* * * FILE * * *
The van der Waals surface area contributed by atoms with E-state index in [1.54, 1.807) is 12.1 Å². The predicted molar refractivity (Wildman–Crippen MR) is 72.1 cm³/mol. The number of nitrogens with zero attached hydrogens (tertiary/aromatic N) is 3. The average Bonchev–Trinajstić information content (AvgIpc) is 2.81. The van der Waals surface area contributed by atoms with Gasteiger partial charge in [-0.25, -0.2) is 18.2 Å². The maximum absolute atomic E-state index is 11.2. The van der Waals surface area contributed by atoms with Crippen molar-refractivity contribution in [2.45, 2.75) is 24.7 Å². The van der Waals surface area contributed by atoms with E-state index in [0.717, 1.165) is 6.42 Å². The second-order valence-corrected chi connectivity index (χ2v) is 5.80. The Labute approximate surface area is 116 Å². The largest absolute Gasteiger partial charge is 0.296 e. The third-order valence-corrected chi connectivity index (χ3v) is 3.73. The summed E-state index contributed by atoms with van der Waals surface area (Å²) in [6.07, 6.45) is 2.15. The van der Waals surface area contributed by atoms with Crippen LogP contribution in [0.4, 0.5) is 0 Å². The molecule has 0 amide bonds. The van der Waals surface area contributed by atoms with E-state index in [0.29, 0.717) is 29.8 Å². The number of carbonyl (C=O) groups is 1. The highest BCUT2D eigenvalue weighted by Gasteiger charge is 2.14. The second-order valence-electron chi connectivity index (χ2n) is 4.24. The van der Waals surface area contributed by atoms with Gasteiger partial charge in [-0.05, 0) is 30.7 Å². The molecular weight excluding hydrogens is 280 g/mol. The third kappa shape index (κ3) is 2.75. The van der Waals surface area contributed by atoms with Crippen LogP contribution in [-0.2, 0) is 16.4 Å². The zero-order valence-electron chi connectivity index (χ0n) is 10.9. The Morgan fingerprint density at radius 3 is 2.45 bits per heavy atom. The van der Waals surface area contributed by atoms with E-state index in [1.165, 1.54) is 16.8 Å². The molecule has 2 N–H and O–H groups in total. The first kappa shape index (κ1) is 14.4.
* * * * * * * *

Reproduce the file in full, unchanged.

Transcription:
The van der Waals surface area contributed by atoms with E-state index in [1.54, 1.807) is 12.1 Å². The predicted molar refractivity (Wildman–Crippen MR) is 72.1 cm³/mol. The number of nitrogens with zero attached hydrogens (tertiary/aromatic N) is 3. The average Bonchev–Trinajstić information content (AvgIpc) is 2.81. The van der Waals surface area contributed by atoms with Gasteiger partial charge in [-0.25, -0.2) is 18.2 Å². The maximum absolute atomic E-state index is 11.2. The van der Waals surface area contributed by atoms with Crippen molar-refractivity contribution in [2.45, 2.75) is 24.7 Å². The van der Waals surface area contributed by atoms with E-state index in [0.717, 1.165) is 6.42 Å². The second-order valence-corrected chi connectivity index (χ2v) is 5.80. The Labute approximate surface area is 116 Å². The largest absolute Gasteiger partial charge is 0.296 e. The third-order valence-corrected chi connectivity index (χ3v) is 3.73. The summed E-state index contributed by atoms with van der Waals surface area (Å²) in [6.07, 6.45) is 2.15. The van der Waals surface area contributed by atoms with Crippen LogP contribution in [0.4, 0.5) is 0 Å². The molecule has 0 amide bonds. The van der Waals surface area contributed by atoms with E-state index in [0.29, 0.717) is 29.8 Å². The number of carbonyl (C=O) groups is 1. The highest BCUT2D eigenvalue weighted by Gasteiger charge is 2.14. The second-order valence-electron chi connectivity index (χ2n) is 4.24. The van der Waals surface area contributed by atoms with Gasteiger partial charge in [-0.05, 0) is 30.7 Å². The molecular weight excluding hydrogens is 280 g/mol. The third kappa shape index (κ3) is 2.75. The van der Waals surface area contributed by atoms with Crippen LogP contribution in [-0.2, 0) is 16.4 Å². The zero-order valence-electron chi connectivity index (χ0n) is 10.9. The Morgan fingerprint density at radius 3 is 2.45 bits per heavy atom. The van der Waals surface area contributed by atoms with E-state index in [1.165, 1.54) is 16.8 Å². The molecule has 2 N–H and O–H groups in total. The first kappa shape index (κ1) is 14.4.